Posted by Jack Palmer 2 years 13 weeks ago
In the Washington Post, Dana Milbank raises the question that has (apparently) been on everyone's lips during this election season: Is Mitt Romney a unicorn? An interesting question, we can all agree. By why are people asking? According to Milbank: The MittRomneyIsAUnicorn.com campaign came about because Arizona Secretary of State Ken Bennett, citing allegations that the birth certificate President Obama released is a fraud, threatened to take the incumbent off the ballot. Another Post, writer, Alexandra Petri noted that, as many 18,000 people have signed on to a petition "demanding proof that Mitt Romney was not a unicorn", in light of the fact that "unicorns, as the petition pointed out, are ineligible for the presidency of the United States". We will let you make up your own minds on this one folks... P.S. Take a few seconds to check out the fantastic artwork that Petri employed to bring some clarity to the Mitt Romney/Unicorn claims. They are, in her own words "some of my best MS Paint work yet."
Posted by Jack Palmer 2 years 13 weeks ago
It all got a little much for Illinois State Rep. Mike Bost yesterday during a discussion in the State House on pension reform.The Atlantic reports:The longtime Republican representative from a southern Illinois district was mad as hell and he wasn't going to take it any more, unleashing an epic rant at Speaker Mike Madigan.The top moments are undoubtedly early in the clip, when he tosses a bunch of papers in the air, then punches them on the way down; and when he shouts, "Let my people go!" But stay with it until the end for his excellent variation on the old rap-battle mic drop. Also worth noting: the faces on his colleagues around him, trying to maintain a sense of dignity, except the woman in the burgundy behind him who seems willing to indulge her amusement.Watch the full rant below:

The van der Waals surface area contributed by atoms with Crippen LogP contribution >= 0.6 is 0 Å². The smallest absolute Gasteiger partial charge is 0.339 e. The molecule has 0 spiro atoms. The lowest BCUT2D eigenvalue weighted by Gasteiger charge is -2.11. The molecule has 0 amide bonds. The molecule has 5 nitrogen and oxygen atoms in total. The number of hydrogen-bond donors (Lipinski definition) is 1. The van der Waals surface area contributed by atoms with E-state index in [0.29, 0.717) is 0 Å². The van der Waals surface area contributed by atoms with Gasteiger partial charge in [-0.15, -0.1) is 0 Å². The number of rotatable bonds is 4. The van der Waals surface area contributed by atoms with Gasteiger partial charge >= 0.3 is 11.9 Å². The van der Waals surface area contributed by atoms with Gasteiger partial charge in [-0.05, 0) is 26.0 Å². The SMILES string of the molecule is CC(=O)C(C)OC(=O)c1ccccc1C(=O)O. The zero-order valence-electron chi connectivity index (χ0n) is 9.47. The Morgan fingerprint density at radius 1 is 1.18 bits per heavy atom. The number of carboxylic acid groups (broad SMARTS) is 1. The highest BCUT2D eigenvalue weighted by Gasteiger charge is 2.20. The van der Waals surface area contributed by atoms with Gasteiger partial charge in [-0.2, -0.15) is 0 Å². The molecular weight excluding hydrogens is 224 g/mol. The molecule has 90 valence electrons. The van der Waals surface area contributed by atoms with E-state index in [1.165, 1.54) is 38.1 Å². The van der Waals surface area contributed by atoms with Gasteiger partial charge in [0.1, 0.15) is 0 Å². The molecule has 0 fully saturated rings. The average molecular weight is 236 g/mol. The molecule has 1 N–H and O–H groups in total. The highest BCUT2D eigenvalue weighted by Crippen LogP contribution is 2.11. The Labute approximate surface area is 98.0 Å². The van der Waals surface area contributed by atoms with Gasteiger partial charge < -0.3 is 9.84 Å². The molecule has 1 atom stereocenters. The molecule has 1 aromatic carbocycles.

Posted by Jack Palmer 2 years 13 weeks ago
Quote of the day. "You were often blamed for a war you didn't start, when you should have been commended for serving your country with valor. You were sometimes blamed for misdeeds of a few, when the honorable service of the many should have been praised. You came home and sometimes were denigrated, when you should have been celebrated. It was a national shame, a disgrace that should have never happened." - President Obama, in a “welcome home” message to veterans in a Memorial Day speech at the Vietnam Veterans Memorial Wall in Washington, D.C., 37 years after the war ended. (Los Angeles Times)
Posted by Jack Palmer 2 years 14 weeks ago
Take Part on Tuesday has created to great infographic that shows who actually votes in America.Some of the highlights:Married people are more likely to vote than widowers, divorcees or those who have never been married.The higher the level of education you have received, the more likely you are to vote.More than 9-in-10 people with an annual family income of over $100,000 vote, compared with just 5-in-10 whose income falls below $20,000.Our busy lives are the number one reason why we don’t vote.Congratulations to Minnesotans – your state tops state-by-state voter turnout with 75%Must do better: Hawaii - only half of Hawaiians voted in the 2008 election.